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The Causality between Government Revenue and Government Expenditure in Iran

Author

Listed:
  • Yousef Elyasi

    () (Young Researchers Club, Mahabad Branch, Islamic Azad University, Mahabad, Iran)

  • Mohammad Rahimi

    () (Faculty of Economics and Social Science, Bu-Ali Sina University, Hamedan, Iran)

Abstract

The causal relationship between government revenue and government expenditure is an important subject in public economics especially to the control of budget deficit. The purpose of this study is to investigate the relationship between government revenue and government expenditure in Iran by applying the bounds testing approach to cointegration. The results of the causality test show that there is a bidirectional causal relationship between government expenditure and revenues in both long run and short run. Therefore, the results of this paper are consistent with fiscal synchronization hypothesis. The policy implication of results suggests that because of existing interdependence relation between government expenditure and revenue, the government makes its expenditures and revenues decision simultaneously. Under this hypothesis, the fiscal authorities of Iran should try to increase revenues and decrease expenditure simultaneously to control the budget deficits.

Suggested Citation

  • Yousef Elyasi & Mohammad Rahimi, 2012. "The Causality between Government Revenue and Government Expenditure in Iran," International Journal of Business and Economic Sciences Applied Research (IJBESAR), Eastern Macedonia and Thrace Institute of Technology (EMATTECH), Kavala, Greece, vol. 5(1), pages 129-145, April.
  • Handle: RePEc:tei:journl:v:5:y:2012:i:1:p:129-145
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    File URL: http://ijbesar.teiemt.gr/docs/volume5_issue1/causality_iran.pdf
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    References listed on IDEAS

    as
    1. von Furstenberg, George M & Green, R Jeffrey & Jeong, Jin-Ho, 1986. "Tax and Spend, or Spend and Tax?," The Review of Economics and Statistics, MIT Press, vol. 68(2), pages 179-188, May.
    2. Neelesh Gounder & Paresh Kumar Narayan & Arti Prasad, 2007. "An empirical investigation of the relationship between government revenue and expenditure: The case of the Fiji Islands," International Journal of Social Economics, Emerald Group Publishing, vol. 34(3), pages 147-158, February.
    3. Alan T. Peacock & Jack Wiseman, 1961. "The Growth of Public Expenditure in the United Kingdom," NBER Books, National Bureau of Economic Research, Inc, number peac61-1, January.
    4. Odhiambo, Nicholas M., 2010. "Energy consumption, prices and economic growth in three SSA countries: A comparative study," Energy Policy, Elsevier, vol. 38(5), pages 2463-2469, May.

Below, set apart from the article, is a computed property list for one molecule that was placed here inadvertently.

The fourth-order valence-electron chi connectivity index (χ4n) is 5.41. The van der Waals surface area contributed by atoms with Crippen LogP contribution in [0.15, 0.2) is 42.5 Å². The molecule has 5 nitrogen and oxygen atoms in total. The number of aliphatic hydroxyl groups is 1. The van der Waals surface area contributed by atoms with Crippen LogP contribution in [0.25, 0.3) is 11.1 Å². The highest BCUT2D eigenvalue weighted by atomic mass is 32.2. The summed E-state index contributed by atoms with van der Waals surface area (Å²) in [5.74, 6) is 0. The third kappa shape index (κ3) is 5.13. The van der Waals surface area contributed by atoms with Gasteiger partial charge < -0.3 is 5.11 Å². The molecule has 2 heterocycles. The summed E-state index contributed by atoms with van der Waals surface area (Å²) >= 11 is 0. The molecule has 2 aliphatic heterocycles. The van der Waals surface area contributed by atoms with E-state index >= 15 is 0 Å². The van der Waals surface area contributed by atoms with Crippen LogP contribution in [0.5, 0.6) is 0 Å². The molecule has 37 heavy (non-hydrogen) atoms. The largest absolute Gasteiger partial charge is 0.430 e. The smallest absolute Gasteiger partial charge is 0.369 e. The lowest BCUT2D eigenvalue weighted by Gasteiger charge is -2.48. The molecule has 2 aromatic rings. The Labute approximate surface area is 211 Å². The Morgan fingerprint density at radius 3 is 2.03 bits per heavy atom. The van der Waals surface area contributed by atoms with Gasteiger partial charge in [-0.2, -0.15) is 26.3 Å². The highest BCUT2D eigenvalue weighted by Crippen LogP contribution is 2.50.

5. Tsangyao Chang & Gengnan Chiang, 2009. "Revisiting the Government Revenue-Expenditure Nexus: Evidence from 15 OECD Countries Based on the Panel Data Approach," Czech Journal of Economics and Finance (Finance a uver), Charles University Prague, Faculty of Social Sciences, vol. 59(2), pages 165-172, June.
    6. António Afonso & Cristophe Rault, 2008. "Bootstrap Panel Granger-Causality Between Government Spending and Revenue," Working Papers Department of Economics 2008/39, ISEG - Lisbon School of Economics and Management, Department of Economics, Universidade de Lisboa.
    7. Kausik Chaudhuri & Bodhisattva Sengupta, 2009. "Revenue-Expenditure Nexus for Southern States: Some Policy Oriented Econometric Observations," Working Papers 2009-048, Madras School of Economics,Chennai,India.
    8. Johansen, Soren, 1995. "Likelihood-Based Inference in Cointegrated Vector Autoregressive Models," OUP Catalogue, Oxford University Press, number 9780198774501.
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    Citations

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    Cited by:

    1. Damian C. NWOSU & Harrison O. OKAFOR, 2014. "Government Revenue and Expenditure in Nigeria: A Disaggregated Analysis," Asian Economic and Financial Review, Asian Economic and Social Society, vol. 4(7), pages 877-892, July.
    2. Lien, Nguyen Phuong, 2015. "The impact of institutional quality on tax revenue in developing countries," Asian Journal of Empirical Research, Asian Economic and Social Society, vol. 5(10), pages 181-195, October.
    3. Obeng, Samuel, 2015. "A Causality Test of the Revenue-Expenditure Nexus in Ghana," MPRA Paper 63735, University Library of Munich, Germany, revised 25 Feb 2015.
    4. Adel Shakeeb MOHSEN, 2016. "Effects of oil returns and external debt on the government investment: A case study of Syria," Theoretical and Applied Economics, Asociatia Generala a Economistilor din Romania - AGER, vol. 0(1(606), S), pages 255-262, Spring.
    5. Phiri, Andrew, 2016. "Asymmetries in the revenue-expenditure nexus: New evidence from South Africa," MPRA Paper 75224, University Library of Munich, Germany.
    6. Raed A. M. Iriqat & Ahmad N. H. Anabtawi, 2016. "GDP and Tax Revenues-Causality Relationship in Developing Countries: Evidence from Palestine," International Journal of Economics and Finance, Canadian Center of Science and Education, vol. 8(4), pages 54-62, April.
    7. repec:seb:journl:v:15:y:2017:i:1:p:47-61 is not listed on IDEAS

    More about this item

    Keywords

    Government revenue/expenditure; Bounds testing approach; Granger Causality; ARDL;

    JEL classification:

    • C22 - Mathematical and Quantitative Methods - - Single Equation Models; Single Variables - - - Time-Series Models; Dynamic Quantile Regressions; Dynamic Treatment Effect Models; Diffusion Processes
    • H10 - Public Economics - - Structure and Scope of Government - - - General
    • H50 - Public Economics - - National Government Expenditures and Related Policies - - - General

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